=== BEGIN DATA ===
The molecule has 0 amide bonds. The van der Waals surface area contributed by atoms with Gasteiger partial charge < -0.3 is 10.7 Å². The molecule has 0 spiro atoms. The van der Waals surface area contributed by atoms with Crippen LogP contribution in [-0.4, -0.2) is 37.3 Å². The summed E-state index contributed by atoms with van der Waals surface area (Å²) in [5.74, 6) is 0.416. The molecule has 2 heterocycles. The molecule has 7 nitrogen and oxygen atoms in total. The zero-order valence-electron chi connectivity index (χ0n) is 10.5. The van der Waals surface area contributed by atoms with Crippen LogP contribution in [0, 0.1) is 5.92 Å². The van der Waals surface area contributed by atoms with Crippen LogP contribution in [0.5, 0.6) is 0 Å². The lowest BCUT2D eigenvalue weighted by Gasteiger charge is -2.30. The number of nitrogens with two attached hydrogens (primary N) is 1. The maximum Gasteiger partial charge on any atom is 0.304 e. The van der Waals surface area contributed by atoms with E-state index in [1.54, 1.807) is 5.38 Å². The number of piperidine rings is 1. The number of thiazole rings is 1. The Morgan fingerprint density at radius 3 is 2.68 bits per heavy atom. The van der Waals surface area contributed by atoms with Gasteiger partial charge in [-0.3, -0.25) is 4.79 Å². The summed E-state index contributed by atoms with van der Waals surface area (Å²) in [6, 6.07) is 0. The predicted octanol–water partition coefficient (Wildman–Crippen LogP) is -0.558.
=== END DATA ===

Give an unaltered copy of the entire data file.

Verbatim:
The molecule has 0 amide bonds. The van der Waals surface area contributed by atoms with Gasteiger partial charge < -0.3 is 10.7 Å². The molecule has 0 spiro atoms. The van der Waals surface area contributed by atoms with Crippen LogP contribution in [-0.4, -0.2) is 37.3 Å². The summed E-state index contributed by atoms with van der Waals surface area (Å²) in [5.74, 6) is 0.416. The molecule has 2 heterocycles. The molecule has 7 nitrogen and oxygen atoms in total. The zero-order valence-electron chi connectivity index (χ0n) is 10.5. The van der Waals surface area contributed by atoms with Crippen LogP contribution in [0, 0.1) is 5.92 Å². The van der Waals surface area contributed by atoms with Crippen LogP contribution in [0.5, 0.6) is 0 Å². The lowest BCUT2D eigenvalue weighted by Gasteiger charge is -2.30. The number of nitrogens with two attached hydrogens (primary N) is 1. The maximum Gasteiger partial charge on any atom is 0.304 e. The van der Waals surface area contributed by atoms with E-state index in [1.54, 1.807) is 5.38 Å². The number of piperidine rings is 1. The number of thiazole rings is 1. The Morgan fingerprint density at radius 3 is 2.68 bits per heavy atom. The van der Waals surface area contributed by atoms with Gasteiger partial charge in [-0.3, -0.25) is 4.79 Å². The summed E-state index contributed by atoms with van der Waals surface area (Å²) in [6, 6.07) is 0. The predicted octanol–water partition coefficient (Wildman–Crippen LogP) is -0.558.